June 1, 2016
Grain Marketing Specialist
Ethanol numbers out today.
Corn: 3 lower
Corn settled lower yesterday on account of decent long term weather predictions, and dismal export inspections. Export inspections were at 31 million bushels, with a reported sale of 4 million bushels to Taiwan. We are 11% behind on inspections, compared to this time last year, as we head into the final quarter of the marketing year. We have a lot of ground to make up as the USDA predicted a 4% drop in total inspections for the year. Corn is at 94% planted with 78% emerged. Planted numbers equal that of last year, but emergence is down. The crop rating is 72% good to excellent. Corn is off to a good start and a 14-billion-bushel crop, or more, is still possible this fall. It is going to take a weather problem to push this market higher. Support at $4 futures for both the nearby and new crop months.
Soybean: 3 – 5 lower
Soybeans just can’t seem to punch through that top line around 10.87 July futures as that continues range bound. November soybeans are having a hard time reaching May highs at $10.75. November continues its tight trading space as the trading masses debate possible corn acres switching to soybeans. Yesterday’s sell off was triggered by the export inspection number of 6.7 million bushels. The numbers were ok, but what caught the eye of the traders was that none of the shipments were to China. Total inspections to date are 3% behind USDA projections as we head into the final quarter of the marketing year. Soybeans are 73% planted vs the 68% last year and the 66% average. Emergence is estimated to be around 45% with is in line with last year and 5 points better than the five-year average. The bull needs to be fed! Support for July soybeans is holding at $10.75 futures, with $10.50 futures holding support in November.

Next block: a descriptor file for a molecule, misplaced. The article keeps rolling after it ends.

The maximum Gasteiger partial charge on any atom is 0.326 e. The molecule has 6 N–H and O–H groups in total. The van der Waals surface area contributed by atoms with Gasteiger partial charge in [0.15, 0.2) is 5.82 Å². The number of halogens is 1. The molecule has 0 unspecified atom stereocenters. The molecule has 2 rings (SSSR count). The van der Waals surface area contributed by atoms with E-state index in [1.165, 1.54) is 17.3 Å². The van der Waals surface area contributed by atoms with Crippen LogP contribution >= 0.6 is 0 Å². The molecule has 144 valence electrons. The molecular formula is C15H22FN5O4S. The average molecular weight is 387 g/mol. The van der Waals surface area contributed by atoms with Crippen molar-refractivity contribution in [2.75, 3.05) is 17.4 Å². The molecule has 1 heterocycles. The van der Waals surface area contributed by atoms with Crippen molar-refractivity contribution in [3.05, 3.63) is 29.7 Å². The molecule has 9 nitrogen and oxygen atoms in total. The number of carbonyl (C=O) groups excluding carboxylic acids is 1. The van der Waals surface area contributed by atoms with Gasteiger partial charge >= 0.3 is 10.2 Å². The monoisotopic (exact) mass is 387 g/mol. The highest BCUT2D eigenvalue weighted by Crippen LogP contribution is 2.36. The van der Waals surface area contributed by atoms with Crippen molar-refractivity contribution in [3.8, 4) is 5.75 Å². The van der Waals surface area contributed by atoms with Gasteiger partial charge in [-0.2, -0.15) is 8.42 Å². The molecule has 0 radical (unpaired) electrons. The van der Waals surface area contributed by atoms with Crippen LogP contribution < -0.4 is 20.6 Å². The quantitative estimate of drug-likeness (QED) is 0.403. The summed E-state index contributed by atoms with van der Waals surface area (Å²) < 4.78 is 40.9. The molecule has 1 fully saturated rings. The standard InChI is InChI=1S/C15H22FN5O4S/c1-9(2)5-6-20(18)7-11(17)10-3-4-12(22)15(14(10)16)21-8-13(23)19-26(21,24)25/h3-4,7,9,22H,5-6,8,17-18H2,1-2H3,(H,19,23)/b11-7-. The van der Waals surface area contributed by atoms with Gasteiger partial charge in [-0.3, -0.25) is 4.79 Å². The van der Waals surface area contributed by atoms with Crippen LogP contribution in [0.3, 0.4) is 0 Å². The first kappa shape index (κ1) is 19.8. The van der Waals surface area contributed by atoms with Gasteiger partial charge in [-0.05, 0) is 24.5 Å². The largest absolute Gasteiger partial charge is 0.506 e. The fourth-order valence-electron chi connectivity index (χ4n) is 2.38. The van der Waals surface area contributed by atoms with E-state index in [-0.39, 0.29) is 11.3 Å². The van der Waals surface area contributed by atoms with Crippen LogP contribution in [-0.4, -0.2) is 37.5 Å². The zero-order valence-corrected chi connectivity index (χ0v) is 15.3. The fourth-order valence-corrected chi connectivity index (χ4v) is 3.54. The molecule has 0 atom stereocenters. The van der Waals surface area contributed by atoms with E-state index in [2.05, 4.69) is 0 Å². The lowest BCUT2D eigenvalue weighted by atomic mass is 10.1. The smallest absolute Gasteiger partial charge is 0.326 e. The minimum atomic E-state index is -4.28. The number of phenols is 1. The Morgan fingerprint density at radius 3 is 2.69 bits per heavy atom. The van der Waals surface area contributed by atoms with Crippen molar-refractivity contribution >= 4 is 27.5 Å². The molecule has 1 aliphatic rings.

Wheat: 2 higher
US winter wheat improved 1 point this week to 63% good to excellent with 84% of the crop headed out. US Spring wheat is 88% emerged. This is in line with last year and about 22% ahead of the 5 yr average. Export inspections were at 18.2 million bushels. This was in line with trade guesses, but to date we are 4% behind USDA predictions as the wheat marketing year comes to a close. Drier forecasts, promoting early harvest in the month of June, are also putting pressure on the wheat complex.